This summer, Sara, Caitlín, Anne and Beth took part in 4-6 week research projects funded by the Nuffield Foundation throughout Northern Ireland. These research projects varied between the subjects of astrophysics, engineering and biomedical science. Each student produced a project report and poster which were presented at a celebration event in the Whitla hall.
My name is Sara McCarney and my Nuffield Bursary project took place in summer 2012 in the Armagh Observatory over four weeks. In my project, I was analysing a variable star found on the Kepler Satellite and investigating reasons for this variation. I created a reflecting binary star hypothesis and a mathematical model to test this hypothesis, which I was able to prove. I learnt how to use new computer programs, such as ‘DIPSO’, a spectral analysis program. The very theoretical research helped improve my creative thinking and ability to apply my skills in new and creative ways.
My project was based at the centre for infection and immunity in Queen’s University Belfast. The research group focuses on research into Multiple Sclerosis (MS), a debilitating inflammatory disease in which an autoimmune response (believed to be mediated by T lymphocytes) causes the destruction of the myelin sheath from the axon of neurones (a process known as demyelination). I investigated the stability promotion of IL-10 (an anti-inflammatory produced by T lymphocytes) by IL-27. I contributed to this research for six incredible weeks during which I conducted experiments, attended regular lab meetings and presented my research. I found the research which I was involved in awe-inspiring and hope to become involved in medical-related research in the future.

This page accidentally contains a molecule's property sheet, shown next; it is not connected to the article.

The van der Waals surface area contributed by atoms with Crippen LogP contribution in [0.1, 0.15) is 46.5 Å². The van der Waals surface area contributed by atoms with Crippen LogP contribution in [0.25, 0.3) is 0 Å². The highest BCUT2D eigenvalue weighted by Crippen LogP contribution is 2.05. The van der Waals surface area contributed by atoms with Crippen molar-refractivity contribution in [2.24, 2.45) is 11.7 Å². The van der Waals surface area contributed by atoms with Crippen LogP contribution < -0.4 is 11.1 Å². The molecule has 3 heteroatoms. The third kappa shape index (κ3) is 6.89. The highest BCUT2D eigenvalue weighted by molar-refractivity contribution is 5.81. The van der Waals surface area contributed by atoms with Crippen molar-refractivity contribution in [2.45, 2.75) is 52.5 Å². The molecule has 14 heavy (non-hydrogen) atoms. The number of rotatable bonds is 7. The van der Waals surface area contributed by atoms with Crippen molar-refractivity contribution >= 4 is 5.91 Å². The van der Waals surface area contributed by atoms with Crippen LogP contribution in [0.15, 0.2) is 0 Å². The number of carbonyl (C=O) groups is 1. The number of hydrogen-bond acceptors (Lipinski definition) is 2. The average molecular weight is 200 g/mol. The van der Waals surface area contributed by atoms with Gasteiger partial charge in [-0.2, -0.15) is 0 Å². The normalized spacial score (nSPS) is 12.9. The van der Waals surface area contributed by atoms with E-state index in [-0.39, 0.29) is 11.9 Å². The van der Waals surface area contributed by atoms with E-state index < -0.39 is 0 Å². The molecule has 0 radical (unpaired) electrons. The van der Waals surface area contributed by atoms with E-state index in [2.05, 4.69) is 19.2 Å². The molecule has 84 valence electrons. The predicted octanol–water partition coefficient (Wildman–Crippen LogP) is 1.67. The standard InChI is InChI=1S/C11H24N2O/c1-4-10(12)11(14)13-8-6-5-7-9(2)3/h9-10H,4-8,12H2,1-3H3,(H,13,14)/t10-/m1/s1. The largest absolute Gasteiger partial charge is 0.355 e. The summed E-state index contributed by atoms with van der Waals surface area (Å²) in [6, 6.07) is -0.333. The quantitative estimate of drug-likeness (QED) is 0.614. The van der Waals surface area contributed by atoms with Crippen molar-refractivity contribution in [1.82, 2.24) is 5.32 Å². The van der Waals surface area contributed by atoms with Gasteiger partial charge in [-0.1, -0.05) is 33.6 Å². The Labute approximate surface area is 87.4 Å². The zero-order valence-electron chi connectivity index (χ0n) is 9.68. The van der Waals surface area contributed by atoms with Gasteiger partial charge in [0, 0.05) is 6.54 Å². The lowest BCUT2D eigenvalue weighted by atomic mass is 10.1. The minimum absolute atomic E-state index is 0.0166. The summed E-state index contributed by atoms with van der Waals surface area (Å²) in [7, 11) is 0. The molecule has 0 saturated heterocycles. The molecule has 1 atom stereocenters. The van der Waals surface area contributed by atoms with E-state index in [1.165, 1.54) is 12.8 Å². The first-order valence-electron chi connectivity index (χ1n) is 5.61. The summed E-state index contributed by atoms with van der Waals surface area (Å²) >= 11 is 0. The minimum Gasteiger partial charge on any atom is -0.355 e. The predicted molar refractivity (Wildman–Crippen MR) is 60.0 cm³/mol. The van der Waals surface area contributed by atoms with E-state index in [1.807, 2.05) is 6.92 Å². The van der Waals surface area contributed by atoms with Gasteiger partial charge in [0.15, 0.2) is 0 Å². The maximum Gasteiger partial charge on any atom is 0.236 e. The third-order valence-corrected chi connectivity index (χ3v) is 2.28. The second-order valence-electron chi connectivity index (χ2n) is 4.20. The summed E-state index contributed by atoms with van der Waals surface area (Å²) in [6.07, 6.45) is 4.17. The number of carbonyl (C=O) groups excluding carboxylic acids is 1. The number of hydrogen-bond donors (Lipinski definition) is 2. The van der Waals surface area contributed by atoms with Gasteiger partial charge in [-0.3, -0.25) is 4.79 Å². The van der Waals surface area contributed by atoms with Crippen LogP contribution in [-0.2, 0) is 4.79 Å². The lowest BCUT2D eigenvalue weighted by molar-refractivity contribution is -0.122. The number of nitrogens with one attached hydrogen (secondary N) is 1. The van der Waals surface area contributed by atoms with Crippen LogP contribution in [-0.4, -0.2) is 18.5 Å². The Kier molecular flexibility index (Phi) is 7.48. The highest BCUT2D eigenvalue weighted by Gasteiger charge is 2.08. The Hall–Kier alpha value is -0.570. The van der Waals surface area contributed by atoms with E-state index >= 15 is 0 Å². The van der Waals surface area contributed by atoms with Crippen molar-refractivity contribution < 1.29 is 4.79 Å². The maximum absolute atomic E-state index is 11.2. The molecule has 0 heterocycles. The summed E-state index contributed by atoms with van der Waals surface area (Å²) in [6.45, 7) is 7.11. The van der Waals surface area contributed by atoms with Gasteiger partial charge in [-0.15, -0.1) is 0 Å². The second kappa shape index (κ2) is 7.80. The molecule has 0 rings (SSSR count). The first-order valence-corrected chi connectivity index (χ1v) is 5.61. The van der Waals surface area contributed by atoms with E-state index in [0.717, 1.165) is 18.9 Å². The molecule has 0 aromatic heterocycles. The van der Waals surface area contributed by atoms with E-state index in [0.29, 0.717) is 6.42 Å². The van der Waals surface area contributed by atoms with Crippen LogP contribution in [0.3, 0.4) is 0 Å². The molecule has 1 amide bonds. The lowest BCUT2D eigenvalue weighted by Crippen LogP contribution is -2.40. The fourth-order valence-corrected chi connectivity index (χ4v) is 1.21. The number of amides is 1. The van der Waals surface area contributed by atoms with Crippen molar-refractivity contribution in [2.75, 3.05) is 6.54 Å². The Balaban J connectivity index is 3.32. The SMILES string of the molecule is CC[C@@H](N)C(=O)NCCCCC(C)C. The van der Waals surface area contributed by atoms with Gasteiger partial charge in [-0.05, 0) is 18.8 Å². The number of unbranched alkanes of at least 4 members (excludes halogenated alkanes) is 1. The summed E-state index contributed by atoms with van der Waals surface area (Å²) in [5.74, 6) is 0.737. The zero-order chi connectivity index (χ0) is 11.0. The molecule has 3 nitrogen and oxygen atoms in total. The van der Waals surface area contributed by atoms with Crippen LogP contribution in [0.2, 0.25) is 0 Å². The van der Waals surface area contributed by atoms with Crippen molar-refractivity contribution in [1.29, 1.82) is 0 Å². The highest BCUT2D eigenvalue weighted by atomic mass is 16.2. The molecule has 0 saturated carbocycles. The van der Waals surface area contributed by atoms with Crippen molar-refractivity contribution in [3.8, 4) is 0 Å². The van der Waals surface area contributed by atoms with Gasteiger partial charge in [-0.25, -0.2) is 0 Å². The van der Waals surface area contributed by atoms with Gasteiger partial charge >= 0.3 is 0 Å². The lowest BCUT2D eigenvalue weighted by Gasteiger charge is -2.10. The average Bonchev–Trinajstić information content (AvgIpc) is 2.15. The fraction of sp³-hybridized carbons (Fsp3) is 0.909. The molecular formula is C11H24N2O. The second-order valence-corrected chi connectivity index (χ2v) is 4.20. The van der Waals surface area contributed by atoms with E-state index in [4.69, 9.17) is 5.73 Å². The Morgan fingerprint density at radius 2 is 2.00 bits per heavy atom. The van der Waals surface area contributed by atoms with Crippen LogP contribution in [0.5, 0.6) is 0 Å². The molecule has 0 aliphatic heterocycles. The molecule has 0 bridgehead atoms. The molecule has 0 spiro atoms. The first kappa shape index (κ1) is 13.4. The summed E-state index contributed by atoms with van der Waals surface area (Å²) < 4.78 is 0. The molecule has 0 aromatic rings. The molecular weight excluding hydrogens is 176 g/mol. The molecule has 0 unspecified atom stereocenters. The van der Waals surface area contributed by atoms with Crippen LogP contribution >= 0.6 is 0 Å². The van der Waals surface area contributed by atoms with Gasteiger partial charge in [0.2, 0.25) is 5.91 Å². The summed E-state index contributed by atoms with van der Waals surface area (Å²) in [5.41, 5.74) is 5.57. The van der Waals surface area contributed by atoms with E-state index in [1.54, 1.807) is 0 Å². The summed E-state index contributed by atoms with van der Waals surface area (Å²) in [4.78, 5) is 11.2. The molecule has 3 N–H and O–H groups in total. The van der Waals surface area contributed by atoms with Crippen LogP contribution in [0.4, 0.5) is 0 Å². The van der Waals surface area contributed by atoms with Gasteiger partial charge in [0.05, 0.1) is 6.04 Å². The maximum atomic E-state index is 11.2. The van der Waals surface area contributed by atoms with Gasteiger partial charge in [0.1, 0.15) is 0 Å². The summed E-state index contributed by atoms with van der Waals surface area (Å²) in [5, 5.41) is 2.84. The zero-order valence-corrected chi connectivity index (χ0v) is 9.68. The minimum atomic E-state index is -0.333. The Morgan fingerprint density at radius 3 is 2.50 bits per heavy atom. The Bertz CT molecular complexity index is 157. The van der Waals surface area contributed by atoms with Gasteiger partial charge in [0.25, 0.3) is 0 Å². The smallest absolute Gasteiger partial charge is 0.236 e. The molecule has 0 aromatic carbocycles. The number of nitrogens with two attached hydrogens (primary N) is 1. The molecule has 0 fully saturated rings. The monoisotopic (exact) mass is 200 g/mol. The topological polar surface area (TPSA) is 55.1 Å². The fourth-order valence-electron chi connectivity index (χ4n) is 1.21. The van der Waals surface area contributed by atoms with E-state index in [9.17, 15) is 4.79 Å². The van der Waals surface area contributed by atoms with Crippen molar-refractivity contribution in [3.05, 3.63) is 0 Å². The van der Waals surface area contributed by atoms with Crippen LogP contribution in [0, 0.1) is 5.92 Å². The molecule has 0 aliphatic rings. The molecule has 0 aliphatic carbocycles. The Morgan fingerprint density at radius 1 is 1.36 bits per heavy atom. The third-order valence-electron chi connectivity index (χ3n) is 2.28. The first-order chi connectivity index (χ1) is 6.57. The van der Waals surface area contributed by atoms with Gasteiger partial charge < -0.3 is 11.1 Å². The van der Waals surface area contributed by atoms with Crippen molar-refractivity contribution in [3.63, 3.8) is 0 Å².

My name is Anne McIlveen. Over the summer I carried out my Nuffield bursary project in Bombardier Aerospace Belfast. I had to come with a way to prolong the factory life of the drill cutters for Bombardier’s new 5-axis, CNC, Lean Technology Drilling Machine. I ended up designing and making a system of protection for the drill cutters. This was shown to senior management and subsequently implemented on the factory floor. It was calculated that the system would save Bombardier at least £7,200 a year.
This was a fantastic experience and has inspired me to go on and study for a degree in Aerospace Engineering.
Beth Malcomson carried out her six week bursary at Queen’s University Centre of Infection and Immunity. Beth worked in the Respiratory Medicine Programme, conducting research into Cystic Fibrosis, with Queen’s University Lecturer Dr Bettina Schock and her colleagues. The project aimed to reduce inflammation in Cystic Fibrosis, which commonly causes severe tissue damage. Nasal epithelial cells were treated with an anti-inflammatory, Gibberellin (inducing nuclear factor-κB inhibitor A20 in the toll like receptor-4 signalling pathway). The results showed that Gibberellin was anti-inflammatory in non-cystic fibrosis control cells, but failed to show the same trend in cystic fibrosis cells. The project was a fantastic insight into biomedical research and I hope that I will employ the skills that I have learnt as I hope to study medicine.